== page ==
At the Embedded Systems Conference in San Jose this week, Microchip Technology Inc. rolled out a family of 16-bit microcontrollers that feature remappable pins on its packages. The family of devices, which include 28- and 44-pin packages, are targeted at small, complex applications ranging from toys to vending machines to car alarms to remote metering systems.
The new pin-mapping function, known as Peripheral Pin Select, provides more efficient use of pins for designers creating products that must connect to multiple peripherals, such as sensors, displays, memories and other processors.
“To the greatest extent possible, it lets designers access what they need,” said Donald Schneider, product marketing manager for the Advanced Microcontroller & Architecture Division at Microchip Technology. “If there’s a sufficient number of pins available, designers can get what they need.”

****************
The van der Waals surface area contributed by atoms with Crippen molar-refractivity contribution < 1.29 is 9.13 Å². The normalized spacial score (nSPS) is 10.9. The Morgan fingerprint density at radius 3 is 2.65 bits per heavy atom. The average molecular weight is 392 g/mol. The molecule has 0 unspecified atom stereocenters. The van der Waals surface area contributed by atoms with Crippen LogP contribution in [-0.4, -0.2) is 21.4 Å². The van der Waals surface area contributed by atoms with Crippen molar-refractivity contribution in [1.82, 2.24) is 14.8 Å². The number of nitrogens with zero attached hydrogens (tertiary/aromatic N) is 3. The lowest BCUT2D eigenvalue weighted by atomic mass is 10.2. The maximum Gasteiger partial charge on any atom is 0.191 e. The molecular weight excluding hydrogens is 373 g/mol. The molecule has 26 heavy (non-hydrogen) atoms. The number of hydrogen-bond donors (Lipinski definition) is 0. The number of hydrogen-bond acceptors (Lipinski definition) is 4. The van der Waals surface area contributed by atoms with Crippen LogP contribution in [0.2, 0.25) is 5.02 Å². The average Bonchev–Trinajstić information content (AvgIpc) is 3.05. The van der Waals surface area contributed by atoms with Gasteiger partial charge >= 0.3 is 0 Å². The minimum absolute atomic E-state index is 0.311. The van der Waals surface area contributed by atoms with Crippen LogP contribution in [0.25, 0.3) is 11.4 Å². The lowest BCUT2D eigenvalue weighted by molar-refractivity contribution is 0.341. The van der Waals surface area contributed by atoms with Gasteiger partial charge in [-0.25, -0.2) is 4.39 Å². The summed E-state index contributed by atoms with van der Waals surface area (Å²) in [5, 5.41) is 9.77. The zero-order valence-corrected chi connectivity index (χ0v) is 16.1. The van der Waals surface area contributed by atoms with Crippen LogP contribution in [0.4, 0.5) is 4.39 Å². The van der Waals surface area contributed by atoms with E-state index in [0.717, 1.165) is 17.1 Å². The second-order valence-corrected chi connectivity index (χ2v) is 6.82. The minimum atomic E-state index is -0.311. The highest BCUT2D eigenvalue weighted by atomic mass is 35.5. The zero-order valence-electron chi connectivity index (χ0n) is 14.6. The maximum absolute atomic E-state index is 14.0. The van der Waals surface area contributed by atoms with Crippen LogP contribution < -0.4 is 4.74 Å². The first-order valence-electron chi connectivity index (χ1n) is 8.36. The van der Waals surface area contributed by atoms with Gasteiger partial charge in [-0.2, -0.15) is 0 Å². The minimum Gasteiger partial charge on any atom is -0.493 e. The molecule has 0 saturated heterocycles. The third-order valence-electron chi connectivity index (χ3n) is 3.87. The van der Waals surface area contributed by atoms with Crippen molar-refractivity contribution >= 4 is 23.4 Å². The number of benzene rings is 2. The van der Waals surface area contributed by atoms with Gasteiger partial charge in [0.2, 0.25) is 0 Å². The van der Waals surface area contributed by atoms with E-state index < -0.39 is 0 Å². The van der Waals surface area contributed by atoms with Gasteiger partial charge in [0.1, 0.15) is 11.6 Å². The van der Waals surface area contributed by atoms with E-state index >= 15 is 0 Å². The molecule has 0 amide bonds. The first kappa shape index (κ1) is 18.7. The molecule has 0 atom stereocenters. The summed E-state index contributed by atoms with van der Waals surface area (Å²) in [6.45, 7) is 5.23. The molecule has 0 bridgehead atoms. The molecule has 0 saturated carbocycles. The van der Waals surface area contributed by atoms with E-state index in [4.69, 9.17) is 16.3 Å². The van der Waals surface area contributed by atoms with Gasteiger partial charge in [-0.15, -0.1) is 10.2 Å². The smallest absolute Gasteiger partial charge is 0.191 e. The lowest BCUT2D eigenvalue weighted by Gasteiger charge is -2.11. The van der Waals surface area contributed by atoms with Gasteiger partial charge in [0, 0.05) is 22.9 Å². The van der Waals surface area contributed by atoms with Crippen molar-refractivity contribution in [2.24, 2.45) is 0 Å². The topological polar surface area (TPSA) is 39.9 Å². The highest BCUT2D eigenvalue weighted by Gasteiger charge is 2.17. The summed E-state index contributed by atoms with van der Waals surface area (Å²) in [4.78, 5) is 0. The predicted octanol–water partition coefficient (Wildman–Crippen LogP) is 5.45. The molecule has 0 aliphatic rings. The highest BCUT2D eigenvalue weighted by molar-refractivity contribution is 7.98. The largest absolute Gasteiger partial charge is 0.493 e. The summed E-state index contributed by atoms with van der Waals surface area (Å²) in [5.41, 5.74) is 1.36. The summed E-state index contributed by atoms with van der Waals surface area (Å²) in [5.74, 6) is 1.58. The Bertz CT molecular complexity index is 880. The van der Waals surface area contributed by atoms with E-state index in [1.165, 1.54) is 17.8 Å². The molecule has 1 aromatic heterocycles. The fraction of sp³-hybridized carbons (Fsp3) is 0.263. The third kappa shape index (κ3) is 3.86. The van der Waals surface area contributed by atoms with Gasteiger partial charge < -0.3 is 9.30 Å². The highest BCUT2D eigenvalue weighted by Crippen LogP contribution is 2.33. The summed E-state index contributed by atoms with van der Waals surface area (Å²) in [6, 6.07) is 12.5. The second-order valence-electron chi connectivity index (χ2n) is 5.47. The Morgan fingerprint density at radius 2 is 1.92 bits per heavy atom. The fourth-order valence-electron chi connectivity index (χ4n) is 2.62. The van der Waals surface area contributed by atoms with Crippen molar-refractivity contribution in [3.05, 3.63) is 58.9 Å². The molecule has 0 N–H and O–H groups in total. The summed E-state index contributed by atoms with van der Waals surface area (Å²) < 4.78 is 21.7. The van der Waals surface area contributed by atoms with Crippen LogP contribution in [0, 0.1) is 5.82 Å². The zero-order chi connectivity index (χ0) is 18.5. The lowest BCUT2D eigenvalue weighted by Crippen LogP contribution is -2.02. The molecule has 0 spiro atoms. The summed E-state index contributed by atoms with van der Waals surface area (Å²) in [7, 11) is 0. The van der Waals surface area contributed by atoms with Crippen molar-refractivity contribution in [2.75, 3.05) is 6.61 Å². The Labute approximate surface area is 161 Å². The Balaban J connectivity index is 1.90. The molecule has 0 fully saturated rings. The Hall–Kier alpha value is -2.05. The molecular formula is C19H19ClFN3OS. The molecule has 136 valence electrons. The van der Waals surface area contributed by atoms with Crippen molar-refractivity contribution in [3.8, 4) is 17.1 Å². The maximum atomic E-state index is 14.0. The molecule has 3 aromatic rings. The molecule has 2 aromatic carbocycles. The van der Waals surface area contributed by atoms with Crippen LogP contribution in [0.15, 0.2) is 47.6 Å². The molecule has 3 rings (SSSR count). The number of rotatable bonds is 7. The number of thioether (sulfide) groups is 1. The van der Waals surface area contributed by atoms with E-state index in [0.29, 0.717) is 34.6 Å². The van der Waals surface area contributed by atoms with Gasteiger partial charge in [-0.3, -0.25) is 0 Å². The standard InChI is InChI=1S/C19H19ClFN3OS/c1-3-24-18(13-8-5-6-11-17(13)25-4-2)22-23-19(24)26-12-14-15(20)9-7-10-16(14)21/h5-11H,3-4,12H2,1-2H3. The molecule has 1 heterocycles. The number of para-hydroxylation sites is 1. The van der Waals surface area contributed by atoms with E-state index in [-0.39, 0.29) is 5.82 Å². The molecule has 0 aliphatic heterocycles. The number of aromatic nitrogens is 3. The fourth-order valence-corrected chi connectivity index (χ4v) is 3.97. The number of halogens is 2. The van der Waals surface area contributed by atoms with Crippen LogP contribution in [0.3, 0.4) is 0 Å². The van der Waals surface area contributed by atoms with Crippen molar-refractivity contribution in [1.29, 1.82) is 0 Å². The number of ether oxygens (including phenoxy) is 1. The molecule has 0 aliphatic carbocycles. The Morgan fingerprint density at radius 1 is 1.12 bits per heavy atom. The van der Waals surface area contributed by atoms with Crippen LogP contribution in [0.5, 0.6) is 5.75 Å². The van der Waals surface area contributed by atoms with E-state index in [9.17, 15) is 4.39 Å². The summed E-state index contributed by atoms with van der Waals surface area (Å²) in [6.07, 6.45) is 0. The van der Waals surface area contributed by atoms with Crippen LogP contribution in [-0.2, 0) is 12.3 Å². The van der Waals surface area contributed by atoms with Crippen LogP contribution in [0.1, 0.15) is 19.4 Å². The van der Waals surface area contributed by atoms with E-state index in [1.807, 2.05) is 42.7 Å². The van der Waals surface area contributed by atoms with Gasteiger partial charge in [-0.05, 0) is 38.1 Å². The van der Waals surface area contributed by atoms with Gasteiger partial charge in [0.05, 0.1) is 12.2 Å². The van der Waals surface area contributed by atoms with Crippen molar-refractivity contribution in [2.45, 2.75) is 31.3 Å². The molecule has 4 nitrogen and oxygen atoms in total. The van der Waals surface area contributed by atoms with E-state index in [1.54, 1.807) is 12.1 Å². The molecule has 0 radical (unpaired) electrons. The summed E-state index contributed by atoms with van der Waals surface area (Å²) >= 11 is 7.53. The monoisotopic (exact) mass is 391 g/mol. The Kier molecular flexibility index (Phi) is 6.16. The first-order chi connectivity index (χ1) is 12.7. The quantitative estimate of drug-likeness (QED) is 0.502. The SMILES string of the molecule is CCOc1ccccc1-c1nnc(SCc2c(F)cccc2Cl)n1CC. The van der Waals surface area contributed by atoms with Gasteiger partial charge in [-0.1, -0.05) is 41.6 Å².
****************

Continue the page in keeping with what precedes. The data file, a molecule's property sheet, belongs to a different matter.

Schneider said that’s not the case for conventional microcontrollers today. On today’s units, he said, functions are typically mapped to a fixed set of pins. As a result, designers often run out of options as they add more peripheral functions, even in cases where the total number of pins seems sufficient.
“Sometimes when you use one function, you block others in terms of pin availability,” Schneider said.
Peripheral Pin Select could change that scenario, however. By employing a complicated multiplexing scheme, the feature enables pins to be “remapped,” thus making them available for multiple functions.
The feature is available in eight new members of the company’s PIC24F family. Known as the PIC24FJ64GA004 microcontroller family, the new devices are aimed at small and low-cost 28- and 44-pin packages with 16 to 64 Kbytes of flash memory and up to 8 Kbytes of RAM.